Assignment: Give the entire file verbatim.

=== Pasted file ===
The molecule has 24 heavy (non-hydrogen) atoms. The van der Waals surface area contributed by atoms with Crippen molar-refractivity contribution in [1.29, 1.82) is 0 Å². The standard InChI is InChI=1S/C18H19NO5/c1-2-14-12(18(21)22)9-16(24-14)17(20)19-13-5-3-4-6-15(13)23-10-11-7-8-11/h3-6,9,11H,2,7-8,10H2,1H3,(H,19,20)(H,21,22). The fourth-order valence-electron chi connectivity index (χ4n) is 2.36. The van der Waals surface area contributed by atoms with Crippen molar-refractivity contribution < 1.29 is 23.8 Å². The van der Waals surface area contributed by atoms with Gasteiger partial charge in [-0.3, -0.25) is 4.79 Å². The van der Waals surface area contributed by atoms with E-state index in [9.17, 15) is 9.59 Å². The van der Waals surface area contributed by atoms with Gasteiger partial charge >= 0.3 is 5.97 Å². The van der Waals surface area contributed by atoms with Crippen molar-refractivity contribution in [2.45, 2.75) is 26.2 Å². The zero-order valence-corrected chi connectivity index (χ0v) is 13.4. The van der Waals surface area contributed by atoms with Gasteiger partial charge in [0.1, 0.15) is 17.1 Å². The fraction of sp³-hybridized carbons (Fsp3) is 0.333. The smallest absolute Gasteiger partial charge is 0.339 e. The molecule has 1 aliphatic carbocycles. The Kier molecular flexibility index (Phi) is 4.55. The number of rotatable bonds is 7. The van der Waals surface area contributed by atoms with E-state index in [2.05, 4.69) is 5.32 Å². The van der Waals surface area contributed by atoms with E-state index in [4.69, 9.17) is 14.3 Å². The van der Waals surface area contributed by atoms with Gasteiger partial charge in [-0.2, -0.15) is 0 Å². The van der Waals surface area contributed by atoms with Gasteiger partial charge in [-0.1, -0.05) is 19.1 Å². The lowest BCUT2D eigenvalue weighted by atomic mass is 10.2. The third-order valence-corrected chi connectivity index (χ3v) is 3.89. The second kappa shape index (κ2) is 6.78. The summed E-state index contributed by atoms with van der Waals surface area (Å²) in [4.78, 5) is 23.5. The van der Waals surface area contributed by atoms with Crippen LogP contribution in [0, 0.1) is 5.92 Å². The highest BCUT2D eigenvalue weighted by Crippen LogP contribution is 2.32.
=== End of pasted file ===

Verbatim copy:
The molecule has 24 heavy (non-hydrogen) atoms. The van der Waals surface area contributed by atoms with Crippen molar-refractivity contribution in [1.29, 1.82) is 0 Å². The standard InChI is InChI=1S/C18H19NO5/c1-2-14-12(18(21)22)9-16(24-14)17(20)19-13-5-3-4-6-15(13)23-10-11-7-8-11/h3-6,9,11H,2,7-8,10H2,1H3,(H,19,20)(H,21,22). The fourth-order valence-electron chi connectivity index (χ4n) is 2.36. The van der Waals surface area contributed by atoms with Crippen molar-refractivity contribution < 1.29 is 23.8 Å². The van der Waals surface area contributed by atoms with Gasteiger partial charge in [-0.3, -0.25) is 4.79 Å². The van der Waals surface area contributed by atoms with E-state index in [9.17, 15) is 9.59 Å². The van der Waals surface area contributed by atoms with Gasteiger partial charge >= 0.3 is 5.97 Å². The van der Waals surface area contributed by atoms with Crippen molar-refractivity contribution in [2.45, 2.75) is 26.2 Å². The zero-order valence-corrected chi connectivity index (χ0v) is 13.4. The van der Waals surface area contributed by atoms with Gasteiger partial charge in [0.1, 0.15) is 17.1 Å². The fraction of sp³-hybridized carbons (Fsp3) is 0.333. The smallest absolute Gasteiger partial charge is 0.339 e. The molecule has 1 aliphatic carbocycles. The Kier molecular flexibility index (Phi) is 4.55. The number of rotatable bonds is 7. The van der Waals surface area contributed by atoms with E-state index in [2.05, 4.69) is 5.32 Å². The van der Waals surface area contributed by atoms with E-state index in [4.69, 9.17) is 14.3 Å². The van der Waals surface area contributed by atoms with Gasteiger partial charge in [-0.2, -0.15) is 0 Å². The van der Waals surface area contributed by atoms with Gasteiger partial charge in [-0.1, -0.05) is 19.1 Å². The lowest BCUT2D eigenvalue weighted by atomic mass is 10.2. The third-order valence-corrected chi connectivity index (χ3v) is 3.89. The second kappa shape index (κ2) is 6.78. The summed E-state index contributed by atoms with van der Waals surface area (Å²) in [4.78, 5) is 23.5. The van der Waals surface area contributed by atoms with Crippen LogP contribution in [0, 0.1) is 5.92 Å². The highest BCUT2D eigenvalue weighted by Crippen LogP contribution is 2.32.